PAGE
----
Even if you live under a rock, it's hard to escape the presidential election news blitz. The Republican and Democratic races are fascinating as the polls shoot down the front-runners every other week. So I wondered which candidate might be best for engineers and scientists.
I looked at the websites for some of today's candidates — Obama, Clinton, Huckabee, Romney, Kucinich, Biden, Thompson, Edwards, Richardson and Giuliani. Depending on when you read this, the list might have lost a candidate or two given the Iowa Caucuses on Jan. 3. My apologies to supporters of other candidates not mentioned here.
I considered issues that would directly benefit present and future engineers such as energy independence for jobs, education or direct support for technology. I stayed away from indirect issues like fiscal responsibility and the War on Terrorism which can have a big but indirect impact. Here's what I found.
With few big differences, all peg energy independence and renewables as a top issue. Romney likes renewables and more domestic drilling for oil. Obama and Biden focus on breaking the oil habit. Huckabee zeroes in on conservation and renewables. Giuliani stumps for a diversified energy portfolio. Clinton emphasizes renewables and that industry creating new jobs. Stressing a "balanced approach," Thompson calls it "energy security." Kucinich labels his energy policy "a sustainable future." Richardson wants to cut oil demand by 50 percent in 13 years.
Better technical education doesn't seem high on any candidate's agenda. The only one I found who mentions "math, science, technology and engineering" education is Fred Thompson. Romney claims to have hired 1,000 math and science teachers when he was governor of Massachusetts. And Richardson pays some lip service to "math, science and innovation."
Only Romney's site had search capability for me to probe more deeply on his positions on science and engineering, but none of the candidates address them in any detail. Most of the sites were prefaced with online campaign fund-raising and e-mail newsletter invitations.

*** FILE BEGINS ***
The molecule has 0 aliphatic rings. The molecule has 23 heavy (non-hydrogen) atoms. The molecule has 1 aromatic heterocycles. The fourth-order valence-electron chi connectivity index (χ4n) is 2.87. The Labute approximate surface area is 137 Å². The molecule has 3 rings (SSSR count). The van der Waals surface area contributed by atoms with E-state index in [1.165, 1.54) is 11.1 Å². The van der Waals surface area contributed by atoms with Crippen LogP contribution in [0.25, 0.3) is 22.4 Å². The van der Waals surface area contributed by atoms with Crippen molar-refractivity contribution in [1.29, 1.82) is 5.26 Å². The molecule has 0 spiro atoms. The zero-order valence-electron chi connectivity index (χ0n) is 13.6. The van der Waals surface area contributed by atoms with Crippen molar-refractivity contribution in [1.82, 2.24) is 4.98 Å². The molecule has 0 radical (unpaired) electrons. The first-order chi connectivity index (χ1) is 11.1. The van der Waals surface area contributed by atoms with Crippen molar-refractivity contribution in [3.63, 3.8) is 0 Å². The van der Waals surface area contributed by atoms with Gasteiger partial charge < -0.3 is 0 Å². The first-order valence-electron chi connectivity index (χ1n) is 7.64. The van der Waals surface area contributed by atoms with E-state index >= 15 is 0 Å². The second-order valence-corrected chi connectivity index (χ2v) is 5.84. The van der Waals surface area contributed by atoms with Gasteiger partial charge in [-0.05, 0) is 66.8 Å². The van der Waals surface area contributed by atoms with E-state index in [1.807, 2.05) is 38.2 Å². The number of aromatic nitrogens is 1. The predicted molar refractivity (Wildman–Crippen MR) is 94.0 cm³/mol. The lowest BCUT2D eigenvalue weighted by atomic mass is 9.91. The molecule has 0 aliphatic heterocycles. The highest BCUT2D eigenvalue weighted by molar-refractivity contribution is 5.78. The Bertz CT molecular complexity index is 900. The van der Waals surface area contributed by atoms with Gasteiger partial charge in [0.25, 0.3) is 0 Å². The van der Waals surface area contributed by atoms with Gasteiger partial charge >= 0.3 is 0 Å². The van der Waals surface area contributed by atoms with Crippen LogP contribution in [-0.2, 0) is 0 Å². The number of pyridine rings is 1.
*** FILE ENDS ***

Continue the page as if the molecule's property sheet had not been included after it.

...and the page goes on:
One thing that stood out was Obama's separately highlighting "Technology and Innovation" as a top issue. His detailed position on the topic calls for a modern communications infrastructure and using digital technology to solve some of the nation's most pressing social problems. Edwards puts "Innovation" on his A list, but with almost 40 issues on his agenda, the lineup is a bit daunting.
I don't believe any of the candidates were engineers in their former lives so don't expect a real engineering candidate. Clinton, Biden, Giuliani, Thompson and Obama are lawyers. Romney is an MBA type (my sister-in-law was a business school classmate of both Romney and our current President). The only two engineer presidents were Herbert Hoover and Ulysses S. Grant III, unless you count Washington's stint as a surveyor.
Candidate bios make them out to be more American than apple pie, but one line in Kucinich's is irresistible: "(His family) lived in 21 places, including a couple of cars, by the time he was 17."
How you select a candidate will certainly be based on a much wider and personal criteria than presented here. Sometimes, I get zinged for talking about politics in a technical magazine, but I come from a very politically minded family. Who do you like? I'm leaning toward Clinton and keeping my eye on Obama. (My views are strictly my own and do not reflect the position of Design News.)
In the pat-yourself-on-the-back department, Design News provided 212 overstuffed holiday stockings for our Army and National Guard troops in Iraq through Treats for Troops — a great site for making a soldier feel a tiny bit closer to home if you don't know anyone there directly.
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